From the listing: Super sunny floor through two bedroom, two bathroom home with an enclosed private rooftop terrace that has unfettered views of the Manhattan skyline and beyond! 987 square feet of luxury living space in a brand new elevator condo building, with low monthly CC’s ($424.37) and taxes ($711.73). Featuring hidden and recessed split system HVAC units throughout the home for maximum temperature control, radiant heat floors in the bathrooms, stylish chandeliers in each room, a video intercom system and a washer and dryer in the laundry room, this home is ready for you to move right into! You'll feel like you're in a treehouse in the massive living room that is flooded with South Western sunlight throughout the day. See floor plan and full details here.
529 Park Place

313-West-121st-Street-1 All images of 285 Grand Street via Compass
313-West-121st-Street-2 Kitchen
313-West-121st-Street-3 Private roof deck
From the listing: Nestled in the heart of Williamsburg, Penthouse B at 285 Grand Street is an incredible 2,345 square foot three bed, three-and-a-half bath duplex with an additional 2,450 square feet of private outdoor space across two roof terraces. An entertainer's paradise, the living room features oversized windows drenched in sunlight and is perched atop Wililamsburg's newest condo development. The Scavolini designed chef's kitchen features a Gaggenau appliance package, Caesarstone countertops, and a temperature controlled wine refrigerator See floor plan and full details here.
260-Bowery-1 Exterior of 285 Grand Street (via Compass)

356 Baltic Street All images of 356 Baltic Street via Corcoran
121-East-22nd-Street-2 Kitchen
121-East-22nd-Street-3 Private garden
From the listing: Brand new and ready for immediate closings! 356 Baltic is a rare low-rise condo building nestled amongst the charming brownstones of Boerum Hill in Brooklyn. Situated just a few stoops off of world-class Smith Street, and consisting of five light-filled homes, this intimate collection of apartments offers oversized and exceptionally designed spaces with incredible convenience and modern design rarely seen in the neighborhood. See floor plan and full details here.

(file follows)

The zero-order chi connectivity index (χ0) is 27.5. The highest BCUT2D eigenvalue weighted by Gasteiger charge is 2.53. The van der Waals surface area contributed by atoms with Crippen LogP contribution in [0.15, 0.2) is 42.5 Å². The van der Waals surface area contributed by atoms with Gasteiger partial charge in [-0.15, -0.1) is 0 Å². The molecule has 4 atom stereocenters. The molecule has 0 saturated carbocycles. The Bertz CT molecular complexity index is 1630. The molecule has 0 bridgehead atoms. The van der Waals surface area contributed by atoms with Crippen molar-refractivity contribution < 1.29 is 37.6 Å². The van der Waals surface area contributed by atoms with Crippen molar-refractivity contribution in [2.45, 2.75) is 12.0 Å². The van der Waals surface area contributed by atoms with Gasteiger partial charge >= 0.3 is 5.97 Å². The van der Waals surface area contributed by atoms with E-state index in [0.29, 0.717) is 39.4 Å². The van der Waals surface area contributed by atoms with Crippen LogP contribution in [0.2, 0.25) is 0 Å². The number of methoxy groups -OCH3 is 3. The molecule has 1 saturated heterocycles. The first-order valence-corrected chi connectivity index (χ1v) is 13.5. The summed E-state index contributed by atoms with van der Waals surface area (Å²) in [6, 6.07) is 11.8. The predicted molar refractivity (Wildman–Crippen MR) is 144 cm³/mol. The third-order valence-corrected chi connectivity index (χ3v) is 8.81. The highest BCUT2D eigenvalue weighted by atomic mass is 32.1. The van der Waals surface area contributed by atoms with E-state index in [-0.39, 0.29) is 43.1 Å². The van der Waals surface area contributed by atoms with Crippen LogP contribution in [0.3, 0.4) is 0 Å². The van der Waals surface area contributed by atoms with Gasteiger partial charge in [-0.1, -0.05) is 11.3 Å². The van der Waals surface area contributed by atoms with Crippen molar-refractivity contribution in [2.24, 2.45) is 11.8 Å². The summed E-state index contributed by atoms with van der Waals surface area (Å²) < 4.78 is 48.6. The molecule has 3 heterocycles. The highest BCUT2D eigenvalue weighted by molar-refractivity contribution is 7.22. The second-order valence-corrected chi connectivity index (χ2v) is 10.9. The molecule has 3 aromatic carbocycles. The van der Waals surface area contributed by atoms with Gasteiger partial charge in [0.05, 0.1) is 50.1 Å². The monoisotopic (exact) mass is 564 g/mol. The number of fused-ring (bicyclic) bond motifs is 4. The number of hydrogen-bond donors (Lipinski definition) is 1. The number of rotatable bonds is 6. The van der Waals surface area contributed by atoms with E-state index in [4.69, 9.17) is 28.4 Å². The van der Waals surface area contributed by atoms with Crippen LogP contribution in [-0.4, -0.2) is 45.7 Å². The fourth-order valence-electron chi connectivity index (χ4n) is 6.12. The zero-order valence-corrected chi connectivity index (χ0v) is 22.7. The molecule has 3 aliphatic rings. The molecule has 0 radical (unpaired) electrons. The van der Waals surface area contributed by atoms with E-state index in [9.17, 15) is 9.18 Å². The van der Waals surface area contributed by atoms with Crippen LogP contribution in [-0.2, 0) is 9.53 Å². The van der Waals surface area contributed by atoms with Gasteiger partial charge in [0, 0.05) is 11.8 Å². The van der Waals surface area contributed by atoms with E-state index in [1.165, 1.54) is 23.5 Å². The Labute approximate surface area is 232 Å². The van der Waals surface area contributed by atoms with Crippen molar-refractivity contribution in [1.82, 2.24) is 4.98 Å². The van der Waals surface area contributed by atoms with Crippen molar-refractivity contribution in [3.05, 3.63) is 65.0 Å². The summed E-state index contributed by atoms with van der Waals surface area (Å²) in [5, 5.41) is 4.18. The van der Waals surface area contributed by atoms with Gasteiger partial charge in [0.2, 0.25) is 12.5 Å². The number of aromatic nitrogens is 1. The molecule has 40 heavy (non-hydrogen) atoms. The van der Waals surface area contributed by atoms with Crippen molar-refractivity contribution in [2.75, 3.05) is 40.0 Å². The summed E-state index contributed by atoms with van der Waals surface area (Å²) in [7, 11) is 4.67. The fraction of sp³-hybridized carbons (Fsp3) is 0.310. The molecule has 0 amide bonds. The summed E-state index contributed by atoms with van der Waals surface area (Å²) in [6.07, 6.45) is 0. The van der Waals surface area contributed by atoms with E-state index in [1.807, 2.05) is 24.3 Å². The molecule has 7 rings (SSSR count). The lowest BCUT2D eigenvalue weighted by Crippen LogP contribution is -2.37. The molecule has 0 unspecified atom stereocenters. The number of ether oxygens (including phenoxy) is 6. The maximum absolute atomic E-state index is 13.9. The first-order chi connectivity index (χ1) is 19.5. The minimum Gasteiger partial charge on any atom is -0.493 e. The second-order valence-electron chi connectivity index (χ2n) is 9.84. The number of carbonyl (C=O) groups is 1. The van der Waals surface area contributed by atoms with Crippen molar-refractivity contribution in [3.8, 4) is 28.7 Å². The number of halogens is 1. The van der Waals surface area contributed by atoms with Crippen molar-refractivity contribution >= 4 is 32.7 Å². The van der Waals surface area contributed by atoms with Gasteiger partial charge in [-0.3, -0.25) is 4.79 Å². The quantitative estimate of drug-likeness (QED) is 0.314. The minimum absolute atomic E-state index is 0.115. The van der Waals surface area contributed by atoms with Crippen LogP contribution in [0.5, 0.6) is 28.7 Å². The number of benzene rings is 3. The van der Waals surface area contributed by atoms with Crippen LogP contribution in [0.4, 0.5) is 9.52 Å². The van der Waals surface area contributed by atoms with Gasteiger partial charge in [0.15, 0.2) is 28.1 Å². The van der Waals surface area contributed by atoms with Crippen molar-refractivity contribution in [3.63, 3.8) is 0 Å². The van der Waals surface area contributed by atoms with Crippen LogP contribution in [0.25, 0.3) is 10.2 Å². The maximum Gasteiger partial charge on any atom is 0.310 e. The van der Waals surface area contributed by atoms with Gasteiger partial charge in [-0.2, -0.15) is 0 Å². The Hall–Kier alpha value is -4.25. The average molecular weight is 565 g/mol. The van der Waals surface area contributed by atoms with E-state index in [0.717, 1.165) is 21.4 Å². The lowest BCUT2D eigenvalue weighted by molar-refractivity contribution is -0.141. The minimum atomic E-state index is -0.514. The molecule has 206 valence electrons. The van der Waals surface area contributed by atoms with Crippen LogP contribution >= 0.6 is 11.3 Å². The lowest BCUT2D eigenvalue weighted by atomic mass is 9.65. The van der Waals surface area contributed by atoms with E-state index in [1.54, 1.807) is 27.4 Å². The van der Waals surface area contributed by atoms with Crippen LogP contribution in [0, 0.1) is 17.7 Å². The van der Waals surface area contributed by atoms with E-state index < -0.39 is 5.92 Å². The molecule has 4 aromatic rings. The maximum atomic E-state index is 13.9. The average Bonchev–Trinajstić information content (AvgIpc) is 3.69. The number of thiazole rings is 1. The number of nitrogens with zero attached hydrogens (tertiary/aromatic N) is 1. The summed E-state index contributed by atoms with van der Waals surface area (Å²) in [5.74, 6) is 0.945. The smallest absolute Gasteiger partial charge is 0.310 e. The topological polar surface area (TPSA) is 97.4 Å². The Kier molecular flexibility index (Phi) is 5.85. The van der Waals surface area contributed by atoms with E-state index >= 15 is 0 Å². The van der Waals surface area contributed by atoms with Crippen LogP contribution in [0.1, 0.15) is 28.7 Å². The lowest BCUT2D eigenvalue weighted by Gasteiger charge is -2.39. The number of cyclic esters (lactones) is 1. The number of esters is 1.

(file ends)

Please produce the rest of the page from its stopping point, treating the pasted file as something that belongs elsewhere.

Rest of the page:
356 Baltic Street

52-Convent-Avenue-1 269 Malcolm X Blvd. via BOLD NY
52-Convent-Avenue-2 Living room
52-Convent-Avenue-3 Private terrace
From the listing: Your new home awaits at 269 Malcom X. This is a magnificent New Development project. The building is comprised of 8 incredible condo units. Welcome to unit PH which is an amazing open spaced 2 bedroom 2 bath Duplex. This unit also comes with incredible private roof space & a balcony on the first floor! The kitchen has been beautiful built out by German Kitchen. See floor plan and full details here.
269 Malcolm X Boulevard Exterior of 269 Malcolm X Boulevard

(Compass)
505-West-43rd-Street-2 Bedroom
Bath
From the listing: Located in the heart of Greenpoint, 116 India Street is a brand-new boutique, modern, 7-unit condominium comprised of one and two bedroom layouts. Each unit is configured with an open plan with beautiful slate stone tile flooring, recessed lighting, floor to ceilings windows, central heat and air conditioner and an in-home washer/dryer. Kitchens are equipped with engineered quartz countertops and backsplash, custom cabinetry from 7HAUS, and a suite of high-end appliances Bosch. Apartment 3A is a 1 bedroom 1 bathroom, boasting floor to ceiling windows, and a private balcony. See floor plan and full details here.
Exteior of 116 India Street

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Contributing Writer Cait Etherington Cait Etherington has over twenty years of experience working as a journalist and communications consultant. Her articles and reviews have been published in newspapers and magazines across the United States and internationally. An experienced financial writer, Cait is committed to exposing the human side of stories about contemporary business, banking and workplace relations. She also enjoys writing about trends, lifestyles and real estate in New York City where she lives with her family in a cozy apartment on the twentieth floor of a Manhattan high rise.